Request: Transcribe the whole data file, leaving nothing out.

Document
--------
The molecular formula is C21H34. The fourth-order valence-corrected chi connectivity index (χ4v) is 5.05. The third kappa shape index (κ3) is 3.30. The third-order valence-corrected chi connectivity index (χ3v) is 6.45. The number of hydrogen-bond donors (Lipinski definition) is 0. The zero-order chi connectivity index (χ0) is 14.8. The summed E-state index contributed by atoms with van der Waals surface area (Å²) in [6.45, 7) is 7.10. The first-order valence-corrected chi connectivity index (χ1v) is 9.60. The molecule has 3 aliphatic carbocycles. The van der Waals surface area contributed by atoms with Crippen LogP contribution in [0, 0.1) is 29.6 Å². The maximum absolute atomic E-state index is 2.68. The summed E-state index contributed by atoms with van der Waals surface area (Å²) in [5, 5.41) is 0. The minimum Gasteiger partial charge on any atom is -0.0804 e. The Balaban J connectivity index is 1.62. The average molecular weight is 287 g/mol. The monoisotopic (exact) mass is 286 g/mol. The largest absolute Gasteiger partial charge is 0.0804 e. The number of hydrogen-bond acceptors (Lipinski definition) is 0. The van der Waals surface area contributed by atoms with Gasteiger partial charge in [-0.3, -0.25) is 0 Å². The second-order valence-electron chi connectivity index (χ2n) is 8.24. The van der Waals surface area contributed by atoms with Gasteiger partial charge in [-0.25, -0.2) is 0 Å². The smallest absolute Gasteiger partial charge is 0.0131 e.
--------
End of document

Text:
The molecular formula is C21H34. The fourth-order valence-corrected chi connectivity index (χ4v) is 5.05. The third kappa shape index (κ3) is 3.30. The third-order valence-corrected chi connectivity index (χ3v) is 6.45. The number of hydrogen-bond donors (Lipinski definition) is 0. The zero-order chi connectivity index (χ0) is 14.8. The summed E-state index contributed by atoms with van der Waals surface area (Å²) in [6.45, 7) is 7.10. The first-order valence-corrected chi connectivity index (χ1v) is 9.60. The molecule has 3 aliphatic carbocycles. The van der Waals surface area contributed by atoms with Crippen LogP contribution in [0, 0.1) is 29.6 Å². The maximum absolute atomic E-state index is 2.68. The summed E-state index contributed by atoms with van der Waals surface area (Å²) in [5, 5.41) is 0. The minimum Gasteiger partial charge on any atom is -0.0804 e. The Balaban J connectivity index is 1.62. The average molecular weight is 287 g/mol. The monoisotopic (exact) mass is 286 g/mol. The largest absolute Gasteiger partial charge is 0.0804 e. The number of hydrogen-bond acceptors (Lipinski definition) is 0. The van der Waals surface area contributed by atoms with Gasteiger partial charge in [-0.3, -0.25) is 0 Å². The second-order valence-electron chi connectivity index (χ2n) is 8.24. The van der Waals surface area contributed by atoms with Gasteiger partial charge in [-0.25, -0.2) is 0 Å². The smallest absolute Gasteiger partial charge is 0.0131 e.